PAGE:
I do not seek to undermine the national lottery. It is an excellent game; when it works, it benefits causes in each of our constituencies. I do not wish to undermine the lottery at a time when new games designed to fund the Olympics are being introduced, particularly as it is being undermined by the Government.
I see that the Minister is writing something and circling it in pink; he is chuckling to himself because he clearly thinks that I have been undermining the lottery. It is not me who has undermined the lottery but the Government. They have been keen to siphon off at least 50 per cent. of lottery spending to make up for the lack of Government expenditure. That is why sales in recent days have not been as good as everyone had hoped.
The Minister’s answer is to extend the licence. The question is who has been getting at the Minister to make him want to do it? He agreed to write to Committee members telling us about his thought processes on the granting of a licence to a body corporate or a person; and he agreed when I intervened on him, saying that he would make correspondence available to the Committee and say whether pressure had been applied on him to change the wording. In much the same way, I hope that he will tell us what representations he has had on extending the period of the next licence.
My hon. Friend goes further than I would dare in suggesting that it might be the incumbent—but it could be. We will not know if it is the incumbent unless the Minister shares that information with us. He may say that it is privileged information, and that it could be prejudicial to the incumbent. One never knows what kind of information one will be given by Ministers.
My hon. Friend the Member for Windsor makes a good point. If it is the incumbent and the Minister is willing to act under pressure, whether from the incumbent or from anyone else, will that be done for reasons of logic—because the Minister and the Secretary of State believe that the previous licence was too short—or in response to the fact that there is only one bidder, and that the bidder is calling the shots? I suspect that my hon. Friend is hot on the trail of something, and it would be good if the Minister allowed the Committee to share whatever information he has.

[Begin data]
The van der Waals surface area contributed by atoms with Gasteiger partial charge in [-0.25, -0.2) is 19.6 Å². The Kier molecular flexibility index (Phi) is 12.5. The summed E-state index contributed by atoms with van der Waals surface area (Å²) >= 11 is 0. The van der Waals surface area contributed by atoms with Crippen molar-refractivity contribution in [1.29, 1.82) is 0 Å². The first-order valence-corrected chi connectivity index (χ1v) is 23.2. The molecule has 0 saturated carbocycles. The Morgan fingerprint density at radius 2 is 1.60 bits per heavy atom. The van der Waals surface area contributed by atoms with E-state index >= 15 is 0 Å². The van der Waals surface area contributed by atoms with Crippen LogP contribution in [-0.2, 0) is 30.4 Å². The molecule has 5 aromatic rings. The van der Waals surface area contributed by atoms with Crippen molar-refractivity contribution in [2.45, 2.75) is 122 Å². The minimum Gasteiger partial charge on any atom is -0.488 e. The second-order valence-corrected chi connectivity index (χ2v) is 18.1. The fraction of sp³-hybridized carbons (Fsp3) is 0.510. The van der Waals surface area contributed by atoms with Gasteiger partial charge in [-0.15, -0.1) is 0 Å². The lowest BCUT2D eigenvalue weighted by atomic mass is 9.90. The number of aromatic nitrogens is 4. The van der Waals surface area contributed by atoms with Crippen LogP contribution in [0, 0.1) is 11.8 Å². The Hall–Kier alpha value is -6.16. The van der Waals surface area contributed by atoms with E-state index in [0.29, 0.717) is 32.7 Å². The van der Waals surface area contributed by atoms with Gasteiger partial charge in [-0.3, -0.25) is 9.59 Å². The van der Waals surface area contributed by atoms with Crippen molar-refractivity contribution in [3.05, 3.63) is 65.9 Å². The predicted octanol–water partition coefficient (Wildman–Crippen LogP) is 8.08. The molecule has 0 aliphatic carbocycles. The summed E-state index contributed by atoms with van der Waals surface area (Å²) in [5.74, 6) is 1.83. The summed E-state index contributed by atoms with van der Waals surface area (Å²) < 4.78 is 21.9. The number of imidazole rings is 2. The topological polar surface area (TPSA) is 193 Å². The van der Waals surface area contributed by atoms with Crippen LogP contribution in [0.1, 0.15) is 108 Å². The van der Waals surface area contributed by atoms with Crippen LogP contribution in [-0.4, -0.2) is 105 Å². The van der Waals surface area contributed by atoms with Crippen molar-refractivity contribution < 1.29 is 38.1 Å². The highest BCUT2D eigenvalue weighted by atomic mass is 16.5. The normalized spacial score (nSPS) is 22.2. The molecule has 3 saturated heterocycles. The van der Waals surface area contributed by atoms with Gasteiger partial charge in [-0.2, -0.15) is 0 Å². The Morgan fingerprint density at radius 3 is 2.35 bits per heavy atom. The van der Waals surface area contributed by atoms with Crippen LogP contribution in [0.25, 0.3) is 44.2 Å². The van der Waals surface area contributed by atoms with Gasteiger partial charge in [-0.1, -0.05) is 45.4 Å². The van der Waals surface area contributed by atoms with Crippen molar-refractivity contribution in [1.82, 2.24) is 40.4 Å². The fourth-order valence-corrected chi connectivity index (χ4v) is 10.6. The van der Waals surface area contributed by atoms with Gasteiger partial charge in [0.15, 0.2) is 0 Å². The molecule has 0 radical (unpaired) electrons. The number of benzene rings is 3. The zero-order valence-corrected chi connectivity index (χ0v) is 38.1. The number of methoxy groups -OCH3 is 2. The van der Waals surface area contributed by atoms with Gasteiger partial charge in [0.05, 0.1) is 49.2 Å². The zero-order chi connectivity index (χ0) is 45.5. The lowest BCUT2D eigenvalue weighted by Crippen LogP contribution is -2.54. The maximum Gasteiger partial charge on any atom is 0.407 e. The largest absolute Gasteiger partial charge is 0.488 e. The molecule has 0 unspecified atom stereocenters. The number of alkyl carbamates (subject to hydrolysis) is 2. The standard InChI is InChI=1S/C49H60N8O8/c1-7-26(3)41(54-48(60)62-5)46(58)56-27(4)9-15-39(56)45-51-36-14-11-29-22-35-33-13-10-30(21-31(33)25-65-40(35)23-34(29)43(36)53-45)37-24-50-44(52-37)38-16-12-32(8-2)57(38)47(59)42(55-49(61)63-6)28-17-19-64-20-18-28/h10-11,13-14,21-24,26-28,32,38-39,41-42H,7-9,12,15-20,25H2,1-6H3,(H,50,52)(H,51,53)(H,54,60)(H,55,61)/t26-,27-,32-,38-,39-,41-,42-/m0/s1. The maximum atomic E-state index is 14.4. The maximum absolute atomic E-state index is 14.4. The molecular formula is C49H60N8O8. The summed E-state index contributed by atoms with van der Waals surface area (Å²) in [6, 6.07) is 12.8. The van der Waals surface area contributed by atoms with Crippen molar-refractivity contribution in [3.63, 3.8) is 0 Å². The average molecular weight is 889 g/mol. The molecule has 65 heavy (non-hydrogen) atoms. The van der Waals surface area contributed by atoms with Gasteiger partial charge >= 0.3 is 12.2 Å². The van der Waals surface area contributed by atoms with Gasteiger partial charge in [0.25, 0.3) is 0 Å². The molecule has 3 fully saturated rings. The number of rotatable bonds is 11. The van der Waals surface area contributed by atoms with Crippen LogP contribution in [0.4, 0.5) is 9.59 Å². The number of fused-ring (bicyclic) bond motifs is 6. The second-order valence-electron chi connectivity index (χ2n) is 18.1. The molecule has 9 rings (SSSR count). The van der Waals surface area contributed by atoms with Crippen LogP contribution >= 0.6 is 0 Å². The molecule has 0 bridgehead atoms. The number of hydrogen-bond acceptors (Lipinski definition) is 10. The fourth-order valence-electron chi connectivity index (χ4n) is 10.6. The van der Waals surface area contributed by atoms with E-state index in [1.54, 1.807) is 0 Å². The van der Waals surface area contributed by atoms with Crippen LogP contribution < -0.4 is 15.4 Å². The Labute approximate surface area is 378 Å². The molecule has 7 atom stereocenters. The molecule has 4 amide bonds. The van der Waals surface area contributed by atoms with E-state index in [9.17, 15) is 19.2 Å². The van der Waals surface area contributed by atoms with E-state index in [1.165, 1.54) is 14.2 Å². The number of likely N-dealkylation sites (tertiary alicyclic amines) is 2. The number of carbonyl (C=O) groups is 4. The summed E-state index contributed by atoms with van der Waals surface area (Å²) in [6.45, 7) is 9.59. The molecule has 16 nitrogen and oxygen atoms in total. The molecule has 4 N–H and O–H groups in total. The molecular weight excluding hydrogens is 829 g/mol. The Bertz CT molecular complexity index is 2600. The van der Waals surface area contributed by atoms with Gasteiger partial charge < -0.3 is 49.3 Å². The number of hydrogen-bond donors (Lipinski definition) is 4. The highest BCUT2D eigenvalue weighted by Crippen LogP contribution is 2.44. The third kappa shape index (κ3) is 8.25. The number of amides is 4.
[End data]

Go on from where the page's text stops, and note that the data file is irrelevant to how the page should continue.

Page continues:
I have an extensive background in technology, and I recognise that the situation with regard to the technology that delivers the national lottery service has changed. In 1995, the internet was pretty much embryonic, whereas nowadays it is ubiquitous. I suspect that technology cannot really be the justification for extending the licence, and that there must be some other reason for doing so.
As I said, I agree with my hon. Friend, particularly if Camelot is, in effect, the only bidder and is granted this new long licence. I cannot believe that it will have to replace all the technology in year one. I presume that some of the technology could continue and that Camelot could phase it in and out, as could any corporation turning in profits of £30 million a year. All of us who still hold shares—declared or otherwise—in companies and are not obliged to sell them would be very happy to hold shares in a company that already had a licence of this sort, that was already returning profits of £30 million and that was, in effect, being given the opportunity to bid for a longer licence and that would not have to spend huge amounts of money in start-up costs, which it had to do right at the beginning. My hon. Friend makes an extremely good and valid point.
I hope that I am wrong. I hope that the Minister and the Government have created such a thirst and hunger for the licence that there are bidders, who might listen to the debate or read the record of it, who would be pleased to bid for the next licence because there is such faith in the Government’s handling of the national lottery, despite all the things that they have got wrong—from the dome to the creation of the Big Lottery Fund, from the merging of Government spend with lottery spend. We return, however, to the question of the length of the licence. I still do not believe that a licence should be granted for this long. The fact that the licence should not exceed 15 years means that it could be for 15 years, which could well be the duration of three Parliaments, thereby binding three Parliaments to using the same operator.
Three Parliaments hence the Minister will no doubt be ennobled and might even be the chairman, with expenses, of a lottery distributor. He might even be a lottery licensee, or be involved in one of the gambling areas. He will be entitled to do all that, provided that he notifies the civil servants and complies with all the forms.
Perhaps by then, after 15 years of another Conservative Government, it will be Labour’s turn again. We could waste a lot of time looking towards those far-off days, Mr. Cook, and you, for one, would not allow me to do so.
Three Parliaments is a long time to grant a profitable licence of this sort. It is profitable, because if the company is turning in £30 million now, what will it be turning in once it gets its act together in 15 or 20 years? This is, in effect, a licence to print money.